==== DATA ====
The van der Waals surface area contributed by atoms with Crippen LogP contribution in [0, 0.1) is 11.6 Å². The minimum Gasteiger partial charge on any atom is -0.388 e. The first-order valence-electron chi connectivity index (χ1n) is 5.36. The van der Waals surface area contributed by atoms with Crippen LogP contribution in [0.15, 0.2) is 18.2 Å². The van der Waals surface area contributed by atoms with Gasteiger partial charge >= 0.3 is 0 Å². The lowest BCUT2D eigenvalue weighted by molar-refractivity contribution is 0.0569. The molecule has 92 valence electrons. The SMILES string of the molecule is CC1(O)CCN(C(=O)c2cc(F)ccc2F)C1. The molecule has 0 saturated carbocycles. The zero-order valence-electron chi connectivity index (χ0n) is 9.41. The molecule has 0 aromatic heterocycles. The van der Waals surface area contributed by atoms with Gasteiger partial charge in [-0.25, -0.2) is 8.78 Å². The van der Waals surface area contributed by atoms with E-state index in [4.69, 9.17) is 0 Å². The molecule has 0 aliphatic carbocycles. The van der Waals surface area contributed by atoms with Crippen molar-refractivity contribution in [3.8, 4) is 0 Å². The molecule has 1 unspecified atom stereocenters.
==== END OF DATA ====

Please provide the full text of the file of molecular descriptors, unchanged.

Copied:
The van der Waals surface area contributed by atoms with Crippen LogP contribution in [0, 0.1) is 11.6 Å². The minimum Gasteiger partial charge on any atom is -0.388 e. The first-order valence-electron chi connectivity index (χ1n) is 5.36. The van der Waals surface area contributed by atoms with Crippen LogP contribution in [0.15, 0.2) is 18.2 Å². The van der Waals surface area contributed by atoms with Gasteiger partial charge >= 0.3 is 0 Å². The lowest BCUT2D eigenvalue weighted by molar-refractivity contribution is 0.0569. The molecule has 92 valence electrons. The SMILES string of the molecule is CC1(O)CCN(C(=O)c2cc(F)ccc2F)C1. The molecule has 0 saturated carbocycles. The zero-order valence-electron chi connectivity index (χ0n) is 9.41. The molecule has 0 aromatic heterocycles. The van der Waals surface area contributed by atoms with Gasteiger partial charge in [-0.25, -0.2) is 8.78 Å². The van der Waals surface area contributed by atoms with E-state index in [4.69, 9.17) is 0 Å². The molecule has 0 aliphatic carbocycles. The van der Waals surface area contributed by atoms with Crippen molar-refractivity contribution in [3.8, 4) is 0 Å². The molecule has 1 unspecified atom stereocenters.